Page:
In an Oct. 19, 2018, court filing, Trader Joe’s explained that the statement their alkaline water is “ionized to achieve the perfect balance” does not imply that it confers any health benefits.
“Nowhere on the label does Trader Joe’s represent that the product will have any particular effect on the body, stomach, or bloodstream superior to other bottled water.”
In fact, Trader Joe’s does not make any health claims regarding its alkaline bottled water. The label simply states:
- Alkaline water + Electrolytes
- Purified Water with Electrolytes for taste
- Trader Joe’s Alkaline water + Electrolytes is purified through reverse osmosis, then ionized to achieve the perfect balance
- Refresh and hydrate
- Water + Electrolytes is ionized to pH 9.5+
Trader Joe’s stated that “nowhere are there statements about health benefits. Nowhere are there statements about the superiority of the product over other non-alkaline products.”
“Nowhere do the representations insinuate that the [Alkaline Water] has properties other than a pH of 9.5+, which is higher than ordinary bottled water products. With the exception of the statements regarding the pH level of the product, Trader Joe’s statements, even taken together with ‘hundreds of plus symbols’ are not objectively verifiable, and therefore amount to, at worst, mere puffery.”
As for hydration, Trader Joe’s stated that it makes no alkaline water representations about superior hydration. “Superior hydration” itself has no discernable meaning. “The statements are too vague to constitute discernable representation that are capable of objective verification…”
If the elevated pH and the vague references to “perfect balance” do not mean anything, why put them on the label? Why sell alkaline water at all? From a legal perspective, it is hard to argue that they amount to anything more than “non-actionable puffery,” according to attorneys contacted by Food Navigator.
Wendel, Rosen, Black & Dean partner William Acevedo noted that Trader Joe’s has been careful with its wording.
“The labeling simply says, ‘refresh and hydrate,’ which does not imply any claim of superiority, nor does this statement of a plus symbol alone necessarily suggest any express or implied health claims.”
Adam Fox, partner at Squire Patton Boggs, says as for “perfect balance,” the phrase is so vague that it is going to be hard to argue “deliberate intent to mislead consumers into believing in some unspecified heath benefit.”
In the lawsuit filed in California in June, plaintiff Dana Weiss said alkaline water was snake oil: “There is no genuine scientific research and there are no scientifically reliable studies in existence that support the extraordinary claims of Defendants, or that alkaline water provides a superior benefit to a consumer. [Trader Joe’s advertising and marketing] would lead the reasonable consumer to believe that Trader Joe’s Alkaline Water is a superior product to other water… [But] defendants do not have a single study to show that their water is ‘perfectly balanced’ or will provide added hydration compared to other water.”
Currently, the evidence that alkaline water confers a health benefit is a “preliminary and nascent, and may be product or brand specific. The evidence is suggestive at best,” according to Anthony Almada, the president and CSO at the nutritional tech consultancy IMAGINutrition.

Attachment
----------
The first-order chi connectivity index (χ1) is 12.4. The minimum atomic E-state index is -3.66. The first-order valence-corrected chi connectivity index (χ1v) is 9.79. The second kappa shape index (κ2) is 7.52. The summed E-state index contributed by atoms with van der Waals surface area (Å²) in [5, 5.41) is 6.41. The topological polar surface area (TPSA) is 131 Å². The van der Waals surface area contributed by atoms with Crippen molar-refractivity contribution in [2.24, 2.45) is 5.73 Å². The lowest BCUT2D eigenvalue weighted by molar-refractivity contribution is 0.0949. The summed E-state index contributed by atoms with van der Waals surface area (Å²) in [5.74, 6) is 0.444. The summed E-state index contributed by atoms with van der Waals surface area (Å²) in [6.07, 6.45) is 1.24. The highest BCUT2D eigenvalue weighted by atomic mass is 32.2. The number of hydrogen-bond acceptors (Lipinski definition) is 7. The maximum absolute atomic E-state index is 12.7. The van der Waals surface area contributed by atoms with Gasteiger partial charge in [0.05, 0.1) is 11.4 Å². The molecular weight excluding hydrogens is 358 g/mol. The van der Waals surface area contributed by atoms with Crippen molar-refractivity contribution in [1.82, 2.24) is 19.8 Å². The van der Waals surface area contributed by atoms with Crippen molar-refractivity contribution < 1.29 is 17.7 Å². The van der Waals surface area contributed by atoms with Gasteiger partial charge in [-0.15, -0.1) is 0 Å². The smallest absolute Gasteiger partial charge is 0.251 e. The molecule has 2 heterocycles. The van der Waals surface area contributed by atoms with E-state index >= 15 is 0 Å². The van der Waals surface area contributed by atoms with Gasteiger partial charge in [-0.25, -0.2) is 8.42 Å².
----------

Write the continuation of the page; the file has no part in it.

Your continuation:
Each of the alkaline waters are chemically different. Therefore, one cannot just quote studies about other brands to support any health claims. However, there is some evidence that alkaline water might make pepsin inactive, which is a digestive enzyme suspected to cause acid reflux. There is also a theory that ionizing water in a machine created hydrogen gas, which, if it is retained in the bottle of water, may have effects that are independent of the pH of the water.
In a 2012 study published in the Annals of Otology, Rhinology & Laryngology concluded that, “Unlike conventional drinking water, pH 8.8 alkaline water instantly denatures pepsin, rendering it permanently inactive. Additionally, it has the capacity to buffer acid. Therefore, the consumption of alkaline water may have therapeutic benefits for patients with reflux disease.
A study published in JAMA in 2017, learned that a “wholly dietary approach” combining alkaline water and a “plant-based, Mediterranean-style diet” could be as effective for treating Laryngopharyngeal reflux as proton pump inhibition. However, the study design did not enable researchers to explore whether alkaline water had an effect independent of the diet.
In 2018, a study was published in the American Journal of Otolaryngology-Head and Neck Medicine and Surgery also showed that an anti-reflux program that combines diet, alkaline water, medications, and behavioral modifications compared favorably with medication and behavioral modification alone for subjects with laryngopharyngeal reflux (LPR) symptoms. Again, however, the study did not isolate whether alkaline water alone conferred benefits.
By Jeanette Smith
Food Navigator: Trader Joe’s defends alkaline water labels: We never claimed out product conferred any benefits…
Food Navigator: ‘No reliable scientific evidence’ supports Trader Joe’s alkaline water claims, alleges lawsuit.
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